• Proof that your rent will be greater than your mortgage payments: most lenders require rent to cover approximately 145 per cent of monthly payments.
  • Proof that you’re buying a new property and switching mortgages: they’ll normally ask for a copy of your mortgage offer for your new home.
  • The use of the same solicitor for both transactions is not necessarily essential, but some lenders do.

Typically, the maximum age is 70 or 75.

How much money can I borrow?

On buy-to-let mortgages, the majority of lenders will only lend up to 75% LTV. This means that a deposit of at least 25% is required for your existing property.

You may be able to use this as your deposit, or at least a portion of it if you have enough equity. If you can’t come up with a 25% down payment, some lenders will consider a higher LTV.

Rental revenue must also cover 125 per cent of monthly mortgage payments, according to buy-to-let mortgage lenders. If you’re unsure how much your property will rent for, contact a local letting agent, who may provide you with a free rental value.

If your lender is unsure about what rent is possible, having a rental valuation in writing can help.

It is recommended that you have at least a 10% deposit for the home you are moving into. The more money you can save for a down payment, the better. This is due to the fact that you will have access to more lenders and better prices. Lenders will mostly base their decisions on the amount you can borrow and your credit score when it comes to residential mortgages.

Is it necessary to Hire a Mortgage Broker for a Let-to-buy transaction?

Because let-to-buy involves many moving components, it is strongly advised that you get advice on your choices from a whole-of-market mortgage broker.

A professional broker will be able to manage the process from start to end, ensuring you can complete both mortgages concurrently, in addition to finding you suitable buy-to-let and residential mortgages.

Finally, many buy-to-let mortgages are only available through brokers rather than directly from lenders, so a broker may have access to deals that you won’t be able to find on the high street.

Let to Buy Mortgage Benefits vs. Disadvantages

Before applying for a let-to-buy mortgage, make sure you’ve evaluated all of the advantages and cons:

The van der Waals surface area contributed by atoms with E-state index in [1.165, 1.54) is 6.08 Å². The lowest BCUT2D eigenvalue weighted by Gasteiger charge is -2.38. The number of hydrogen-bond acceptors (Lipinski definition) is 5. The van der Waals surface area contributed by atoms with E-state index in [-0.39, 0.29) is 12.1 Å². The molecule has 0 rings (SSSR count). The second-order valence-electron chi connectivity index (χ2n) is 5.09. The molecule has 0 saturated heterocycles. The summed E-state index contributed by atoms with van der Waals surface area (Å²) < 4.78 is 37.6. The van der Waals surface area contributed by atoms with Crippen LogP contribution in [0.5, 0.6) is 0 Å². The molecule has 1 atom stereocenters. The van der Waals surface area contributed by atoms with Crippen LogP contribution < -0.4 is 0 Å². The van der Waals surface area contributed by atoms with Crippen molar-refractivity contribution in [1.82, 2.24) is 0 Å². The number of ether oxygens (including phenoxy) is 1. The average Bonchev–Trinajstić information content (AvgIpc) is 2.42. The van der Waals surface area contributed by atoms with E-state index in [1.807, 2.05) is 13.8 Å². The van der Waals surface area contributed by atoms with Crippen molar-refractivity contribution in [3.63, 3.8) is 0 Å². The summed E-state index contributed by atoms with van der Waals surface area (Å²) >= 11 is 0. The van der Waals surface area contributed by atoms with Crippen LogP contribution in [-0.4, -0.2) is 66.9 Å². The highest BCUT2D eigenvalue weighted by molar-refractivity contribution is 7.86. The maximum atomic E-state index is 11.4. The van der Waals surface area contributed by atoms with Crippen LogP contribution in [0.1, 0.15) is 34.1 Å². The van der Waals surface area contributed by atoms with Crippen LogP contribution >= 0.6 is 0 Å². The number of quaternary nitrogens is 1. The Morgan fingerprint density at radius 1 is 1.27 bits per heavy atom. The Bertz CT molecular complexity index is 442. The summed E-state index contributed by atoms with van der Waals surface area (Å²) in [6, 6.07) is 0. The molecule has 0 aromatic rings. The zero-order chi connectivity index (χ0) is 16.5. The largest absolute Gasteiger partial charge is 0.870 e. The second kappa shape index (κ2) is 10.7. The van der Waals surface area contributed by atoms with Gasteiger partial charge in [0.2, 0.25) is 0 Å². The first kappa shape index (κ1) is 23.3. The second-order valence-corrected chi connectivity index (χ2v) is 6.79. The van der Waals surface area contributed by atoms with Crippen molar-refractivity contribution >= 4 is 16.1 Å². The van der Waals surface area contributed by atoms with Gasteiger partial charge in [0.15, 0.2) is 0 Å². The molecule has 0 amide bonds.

The Benefits of Let-to-Buy Mortgage

  • Due to lender conditions for both types of loans, it can be difficult to arrange a buy-to-let mortgage for the house you’re currently living in while also arranging a residential mortgage for your next home – let-to-buy simplifies this procedure.
  • It alleviates the pressure to sell quickly and at a loss.
  • You’ll end up with two properties, increasing your profits if property prices rise in the future.
  • When compared to buy-to-let rates, interest rates and fees may be competitive.

Disadvantages of a let-to-buy agreement

  • Owning two houses is a double-edged sword in that if property prices decline, you will suffer greater losses.
  • Let-to-buy rates are typically higher than residential mortgage rates.
  • Because let-to-buy programmes are offered by a few number of lenders, you will have fewer options.
  • You’ll also be paying two mortgages, which could strain your budget if you don’t sell your prior property promptly.
  • Purchasing a second property will almost certainly result in a large stamp duty charge, although the additional 3% will be repaid if you sell one of them within three years.

Alternatives to Let-to-buy Mortgage

When the status of the property market makes it difficult to sell, there are a few options to get you moving:

#1. Buy-to-let Mortgage

You move out, possibly into rented housing, before taking out a buy-to-let mortgage on your previous residence.

The disadvantages are that it can be complicated and expensive, and you may not fulfil the buy-to-let standards of lenders.